Tell me more about that parrot

Alex was cute, zany and unpredictable, and while Pepperberg watched him learn, he was teaching her about the mind of a bird. His bobbing head, hyper-alert eyes, and clever voice mesmerized me, making me an instant fan. I was not alone. Everyone who saw Alex fell in love with him. A few years later I heard that the parrot died, a loss that surprised and saddened me. Then I saw the memoir “Alex and Me” by Irene Pepperberg, and thought, “Hey, I know that bird!”

The book starts with Alex’s sudden, unexpected death in 2007, followed by the outpouring of sympathy from around the world. Pepperberg read a sampling of the letters and obituaries from Alex’s many admirers. As each one played upon my heart, I was amazed at how much compassion they stirred. Like a group hug, Alex’s well wishers were drawing me in to Pepperberg’s pain.

Outpouring of compassion creates secondary compassion

I looked for a similar effect in my own life and remembered my mother’s memorial service. Her old friends came up to me and said “You were lucky to have such a great mom” and “I admired her so much,” and “We miss her.” Later, I turned their comments over in my mind, and was awed at the complexity of emotions.

How much were they seeking to support me, and how much were they hoping that somehow my presence could help them relieve their own grief? These moments showed me how intertwined we all are. During our communal grieving, we were each trying to make sense of what just happened, while supporting each other as we moved forward.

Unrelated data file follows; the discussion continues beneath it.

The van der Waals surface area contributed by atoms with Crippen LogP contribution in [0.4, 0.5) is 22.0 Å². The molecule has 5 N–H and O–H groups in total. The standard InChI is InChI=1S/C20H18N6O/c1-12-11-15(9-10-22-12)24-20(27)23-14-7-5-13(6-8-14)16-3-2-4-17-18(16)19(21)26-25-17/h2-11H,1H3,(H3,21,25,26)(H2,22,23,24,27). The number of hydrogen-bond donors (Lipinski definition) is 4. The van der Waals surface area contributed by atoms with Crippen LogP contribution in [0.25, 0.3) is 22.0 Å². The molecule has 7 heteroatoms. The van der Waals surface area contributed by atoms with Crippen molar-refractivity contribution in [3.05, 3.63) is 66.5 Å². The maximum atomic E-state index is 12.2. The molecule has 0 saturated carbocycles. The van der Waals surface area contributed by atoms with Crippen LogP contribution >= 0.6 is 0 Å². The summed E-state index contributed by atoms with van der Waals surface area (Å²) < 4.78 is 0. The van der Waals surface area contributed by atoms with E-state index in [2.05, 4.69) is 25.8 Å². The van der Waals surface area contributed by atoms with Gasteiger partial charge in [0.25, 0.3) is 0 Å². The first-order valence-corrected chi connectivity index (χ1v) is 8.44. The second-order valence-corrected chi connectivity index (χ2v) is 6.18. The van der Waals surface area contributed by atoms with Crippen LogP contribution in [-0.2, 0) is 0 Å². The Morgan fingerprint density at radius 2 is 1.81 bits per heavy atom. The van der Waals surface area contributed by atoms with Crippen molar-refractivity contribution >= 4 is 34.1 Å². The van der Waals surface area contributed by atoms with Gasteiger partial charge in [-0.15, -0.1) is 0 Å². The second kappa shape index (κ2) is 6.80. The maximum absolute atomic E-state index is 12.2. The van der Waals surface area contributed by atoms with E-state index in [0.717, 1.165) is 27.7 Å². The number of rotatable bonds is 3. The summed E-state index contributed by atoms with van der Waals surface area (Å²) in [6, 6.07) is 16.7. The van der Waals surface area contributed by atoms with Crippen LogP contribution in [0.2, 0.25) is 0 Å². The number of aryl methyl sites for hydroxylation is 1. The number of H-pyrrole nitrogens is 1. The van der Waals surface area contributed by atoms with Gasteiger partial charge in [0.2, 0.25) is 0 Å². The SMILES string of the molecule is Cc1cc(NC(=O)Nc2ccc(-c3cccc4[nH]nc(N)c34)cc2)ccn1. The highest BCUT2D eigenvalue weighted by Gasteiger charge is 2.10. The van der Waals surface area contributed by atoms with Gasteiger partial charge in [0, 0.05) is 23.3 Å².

Writing Prompt
When in your life did empathy flow towards you? Was it related to the death or illness of a loved one? Or did others reach out to comfort you when you were in the hospital yourself? Describe the scene, keeping in mind that it will give the reader an opening through which they too can feel connected.

Emotional Bonds to Our Companion Animals

Dr. Pepperberg and Alex were close companions and so the book turned out to be a buddy story between human and bird. Sharing genuine emotions with animals has become widely respected, as evidenced by the runaway success of “Marley and Me,” by John Grogan, a memoir about the author’s relationship with a dog.

To make the relationship even deeper, Dr. Pepperberg showed how it evolved over the years. At first, she tried to maintain distance in order to create an objective, scientific perspective. She worked with him closely for years. Then after Alex died, Irene cried and cried, making her and her readers realize how deeply emotionally involved she had become..

Writing prompt
List your pets, and other encounters with critters. When you remember a scene, stop listing and start writing. See if you can string a few scenes together to show how the relationship changed over time.

Structure of a story, beginning, middle, and end

Every memoir writer seeks excellent story structure. Pepperberg’s memoir offers a couple of insights. For one thing, she grabs our attention with a bang, shocking the reader into the midst of the action, a technique the Greeks called “in medias res.” Then the story returns to the beginning, and moves forward through the long middle, towards an ending that resolves the dramatic tension. I love this structure.

Writing Prompt